Hungarian income taxes are a simple affair relative to the US. It is essentially a flat rate (16%) with limited deductions and exemptions (again, as compared to the US). I could suggest that they are an even simpler affair in that the compliance rate is pretty low — estimates are that up to 71% of filers under-report their income, which calls to mind Steve Martin’s great tax advice.
One of the interesting quirks speaks volumes about the worldview here (and really, throughout Europe) over the centrality of government. Near and dear to our hearts are charitable contributions; in Hungary there are no deductions for contributions made to a charitable institution, but filers can designate an approved church to receive 1% of their tax payments, and another charitable institution to receive another 1% of their tax payments. It’s closer in concept to the $3 optional contribution to the Presidential Campaign Fund in the US than it is to our method of allowing personal deductions for such gifts.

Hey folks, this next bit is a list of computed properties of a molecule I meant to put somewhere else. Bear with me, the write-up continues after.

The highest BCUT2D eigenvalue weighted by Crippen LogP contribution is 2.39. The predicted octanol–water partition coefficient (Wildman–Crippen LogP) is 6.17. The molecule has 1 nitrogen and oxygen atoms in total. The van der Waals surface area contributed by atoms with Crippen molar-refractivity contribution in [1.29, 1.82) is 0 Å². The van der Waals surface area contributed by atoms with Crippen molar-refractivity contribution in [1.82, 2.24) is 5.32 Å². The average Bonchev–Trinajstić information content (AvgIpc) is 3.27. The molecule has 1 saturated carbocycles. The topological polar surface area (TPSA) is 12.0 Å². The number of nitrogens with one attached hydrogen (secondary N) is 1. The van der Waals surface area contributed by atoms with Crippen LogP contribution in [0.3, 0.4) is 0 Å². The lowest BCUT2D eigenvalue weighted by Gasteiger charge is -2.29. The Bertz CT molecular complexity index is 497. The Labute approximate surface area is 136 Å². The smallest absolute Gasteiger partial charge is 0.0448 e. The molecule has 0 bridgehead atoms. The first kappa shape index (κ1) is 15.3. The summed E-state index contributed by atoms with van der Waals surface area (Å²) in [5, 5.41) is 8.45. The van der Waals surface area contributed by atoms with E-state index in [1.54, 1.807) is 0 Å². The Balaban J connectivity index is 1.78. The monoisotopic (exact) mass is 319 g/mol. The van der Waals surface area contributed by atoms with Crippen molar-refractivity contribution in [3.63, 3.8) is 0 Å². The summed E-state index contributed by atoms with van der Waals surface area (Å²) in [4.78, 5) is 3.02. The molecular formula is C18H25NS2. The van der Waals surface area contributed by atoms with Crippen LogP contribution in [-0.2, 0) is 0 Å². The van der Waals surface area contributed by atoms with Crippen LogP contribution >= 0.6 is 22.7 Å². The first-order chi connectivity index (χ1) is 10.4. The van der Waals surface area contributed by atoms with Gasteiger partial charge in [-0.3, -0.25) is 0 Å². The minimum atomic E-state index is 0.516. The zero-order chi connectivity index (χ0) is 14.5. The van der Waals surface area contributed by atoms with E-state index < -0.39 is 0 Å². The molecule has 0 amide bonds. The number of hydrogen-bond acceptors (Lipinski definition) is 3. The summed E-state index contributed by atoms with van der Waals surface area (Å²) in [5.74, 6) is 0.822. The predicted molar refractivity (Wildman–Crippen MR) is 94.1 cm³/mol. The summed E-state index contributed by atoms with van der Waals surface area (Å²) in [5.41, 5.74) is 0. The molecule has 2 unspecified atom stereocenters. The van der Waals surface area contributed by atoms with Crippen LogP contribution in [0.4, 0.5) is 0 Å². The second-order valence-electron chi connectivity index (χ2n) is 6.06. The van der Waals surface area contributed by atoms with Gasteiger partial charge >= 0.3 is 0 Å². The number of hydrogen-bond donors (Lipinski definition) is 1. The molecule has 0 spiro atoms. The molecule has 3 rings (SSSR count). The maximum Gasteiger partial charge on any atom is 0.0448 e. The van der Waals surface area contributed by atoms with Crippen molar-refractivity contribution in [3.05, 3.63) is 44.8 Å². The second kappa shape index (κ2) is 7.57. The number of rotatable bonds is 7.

It’s an interesting politico-philosphical issue. On the one hand, you have the possibility of broader, widespread support for important organizations in the life of any state. On the other, those organizations face an uphill battle to engage people in direct support for their missions when it can be truthfully said that the government is handling it. Not to mention the whole process of governmental review and approval of churches, and in turn having churches receiving payments from governments.
Of course, these payments take on many forms — in the US, for example, churches typically are exempt from property taxes, so just because no one in government is sending them a check doesn’t mean they’re not getting paid.
Jesus had a way of cutting to the heart of the issue, though. When the Pharisees sought to trap him by asking him whether or not he believed it was lawful to pay taxes to Caesar (in their minds, an evil occupier of their homeland), Jesus replied, “Why put me to the test, you hypocrites? Show me the coin for the tax.” And they brought him a denarius. And Jesus said to them, “Whose likeness and inscription is this?” They said, “Caesar’s.” Then he said to them, “Therefore render to Caesar the things that are Caesar’s, and to God the things that are God’s.” (Matthew 22:17-21)